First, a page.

It is time to rethink what Indian design and type design should be about and take inspiration from. It is also time to re-evaluate the outmoded precepts of design that are blindly being followed in the country in favour of a sensibility that is sensitized to the way we Indians behave, dress, travel, create and live.
Is ornament, which is such an important aspect of the idea of beauty in the Indian milieu — an oxymoron for type design? Or can ornament and typography coexist? What are the boundaries that make something too ornamental and less functional versus too functional and not ornamental enough?
To understand beauty, form and function in typography in relation to type design, in India, one must question what beauty means in the Indian context.
Beauty from the Indian perspective as seen in craft is about using every square inch of space for surface decoration and ornamentation. The idea of ‘packing’, intricacy and density is really a key aspect of the Indian aesthetic sense. We Indians value something more, if it’s intricate, detailed and ornate — as that implies greater workmanship and richness. Since it is of greater value and appreciation, it is considered to be more beautiful (Fig. 2.1 and 2.2).
All that seems like mere decoration isn’t always so. Beauty in the form of shringaar or ornament is intrinsically related to functionality. Ornament in the form of embroidery, tattoo or other crafts or artforms — have a meaning and a function — which can vary from socio-economic, to functions of identity or even rituals and customs of the community. For instance, the ornate Godna tattoos that cover the entire body (Fig. 3.1), have functions such as the ability of some tattoos to cure ailments, while others are also valued for their ritualistic significance such to mark the various rites of passage of a woman from puberty to marriage and child-birth.
Similarly, the embroideries of Kutch, known as bharat-kaam as they are so detailed with every square inch filled in; are a type of shringaar where women from a young age start embroidering their bridal trousseau. It is said that the more intricate and detailed the embroidery of a woman, the higher the chance of a girl finding a handsome groom. Here beauty and ornament becomes associated with pride and achievement.
The differences in the style of stitch, the design, colour and density of the embroidery, create distinctions that identify a community, sub-community and the status within the community (Fig. 4). Thus, the embroidery of each community (there are over twenty communities associated with embroidery in Kutch) is unique, and one can identify a group just by looking at their clothing. Like the Godna tattoos, embroideries help signify social structures related to rites of passage. For instance, the variation of pattern, density of embroidery and colour are used to differentiate between unmarried, married and widowed women. As such, these embroideries have a strong functional aspect to them in terms of being a marker of the communal identity and its distinct relationship to other communities. Thus, the ornamental beauty functions in terms of creating and maintaining social structures. After marriage, the women embroider the cloths of their children, ornaments and coverings for the camel and other cattle. Today, many women in Kutch make their livelihood by doing embroidery for their customers. Embroidery has become a way of life and survival in an age where the barter system has replaced the monetary economic system.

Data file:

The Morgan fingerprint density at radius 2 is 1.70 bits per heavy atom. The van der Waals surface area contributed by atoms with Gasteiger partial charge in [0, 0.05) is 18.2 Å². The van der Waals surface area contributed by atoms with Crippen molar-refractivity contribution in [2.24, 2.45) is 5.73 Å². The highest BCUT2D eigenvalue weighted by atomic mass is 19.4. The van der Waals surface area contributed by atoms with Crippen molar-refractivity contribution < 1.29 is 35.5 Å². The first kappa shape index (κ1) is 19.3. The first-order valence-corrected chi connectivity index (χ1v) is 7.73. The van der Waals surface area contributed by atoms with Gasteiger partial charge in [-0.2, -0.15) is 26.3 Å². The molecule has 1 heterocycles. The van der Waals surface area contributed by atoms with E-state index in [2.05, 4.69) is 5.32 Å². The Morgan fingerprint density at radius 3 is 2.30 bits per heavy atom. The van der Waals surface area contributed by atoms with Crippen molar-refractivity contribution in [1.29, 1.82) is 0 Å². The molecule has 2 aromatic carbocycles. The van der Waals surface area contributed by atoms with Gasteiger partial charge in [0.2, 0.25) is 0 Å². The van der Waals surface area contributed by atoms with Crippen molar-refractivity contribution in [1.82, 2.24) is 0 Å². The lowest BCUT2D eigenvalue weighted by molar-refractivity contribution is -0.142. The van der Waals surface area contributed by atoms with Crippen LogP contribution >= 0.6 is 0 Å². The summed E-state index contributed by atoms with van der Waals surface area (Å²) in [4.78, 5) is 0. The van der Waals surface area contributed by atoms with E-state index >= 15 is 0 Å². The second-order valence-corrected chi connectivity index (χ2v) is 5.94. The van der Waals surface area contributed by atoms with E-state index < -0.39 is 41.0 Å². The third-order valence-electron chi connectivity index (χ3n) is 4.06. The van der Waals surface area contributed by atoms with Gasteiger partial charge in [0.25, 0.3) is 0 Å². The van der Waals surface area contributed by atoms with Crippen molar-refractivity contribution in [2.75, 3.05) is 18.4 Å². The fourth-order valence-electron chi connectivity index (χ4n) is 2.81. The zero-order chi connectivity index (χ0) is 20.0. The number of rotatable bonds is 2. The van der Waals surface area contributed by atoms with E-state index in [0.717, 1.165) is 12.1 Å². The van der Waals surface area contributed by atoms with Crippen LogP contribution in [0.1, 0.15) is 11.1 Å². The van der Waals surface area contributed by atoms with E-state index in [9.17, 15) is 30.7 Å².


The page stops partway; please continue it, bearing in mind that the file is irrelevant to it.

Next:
One sees this display of ornamentation even on modern machinery such as trucks that are decorated with stickers and all sorts of embellishments, to personalize the vehicle. Most Indian shops are also just packed with goods from floor to ceiling — in this case — not for decoration or delight but to make use of every bit of space, to be able to stock more goods with less space. You see it also on the roads and highways of India — vans, jeeps, and two-wheelers — just ‘bhara hua’, or packed with people or objects to be taken to a market for sale. Much more is being packed in than that is what one usually expected. (Fig. 5.1 and 5.2)